While the development and maturation of B cells occurs in the bone marrow, the development and maturation of T cells occurs in the thymus. A lymphocyte becomes immunocompetent only when it has matured within a primary lymphoid organ (e.g. thymus and bone marrow); and immune system cells that are immunocompetent are B and T cells that has the ability to mount an immunological response against a particular antigen or pathogen in the body of an animal or mammal. Immune system cells become immunocompetent after their interaction with antigens.
The bone marrow is a yellowish-soft tissue found in all the major bones of the body (especially the long bones); and it is the primary site where all the cells of the immune system are derived from during haematopoiesis. Aside the B cells which develop and mature in the bone marrow, other cells of the immune system that develop from the bone marrow during haematopoiesis from HSCs include the progenitor T cells, mast cells, dendritic cells, NK cells, erythrocytes, platelets and granulocytes.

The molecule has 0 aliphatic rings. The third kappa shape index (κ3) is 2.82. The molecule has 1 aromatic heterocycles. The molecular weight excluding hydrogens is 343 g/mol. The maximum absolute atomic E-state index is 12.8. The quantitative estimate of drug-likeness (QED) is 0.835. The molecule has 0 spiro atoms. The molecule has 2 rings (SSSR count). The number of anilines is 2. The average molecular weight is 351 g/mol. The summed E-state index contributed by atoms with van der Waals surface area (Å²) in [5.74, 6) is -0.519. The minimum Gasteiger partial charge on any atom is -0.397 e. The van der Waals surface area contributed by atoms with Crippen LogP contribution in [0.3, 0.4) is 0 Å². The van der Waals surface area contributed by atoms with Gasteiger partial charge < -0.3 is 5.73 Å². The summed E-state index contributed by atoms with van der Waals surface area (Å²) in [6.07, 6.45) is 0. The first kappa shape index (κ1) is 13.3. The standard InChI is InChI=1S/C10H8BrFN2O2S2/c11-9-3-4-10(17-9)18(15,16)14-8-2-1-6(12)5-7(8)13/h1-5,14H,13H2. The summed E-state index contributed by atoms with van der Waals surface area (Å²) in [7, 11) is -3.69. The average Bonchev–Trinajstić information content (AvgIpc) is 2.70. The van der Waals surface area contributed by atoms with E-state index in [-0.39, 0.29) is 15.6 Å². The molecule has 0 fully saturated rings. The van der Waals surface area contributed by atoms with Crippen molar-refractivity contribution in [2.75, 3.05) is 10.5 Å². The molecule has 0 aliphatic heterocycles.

In neonates or foetus in utero, B cell development initially occurs in the fetal liver, fetal bone marrow or yolk sac before continuation in the adult bone marrow. In birds, B cell development and maturation occurs in the Bursa of Fabricius. After their initial development and maturation in the bone marrow, the lymphocytes leave the bone marrow to continue their maturation in the peripheral lymphoid organs (i.e. the secondary lymphoid organs) as shall be seen later in this section.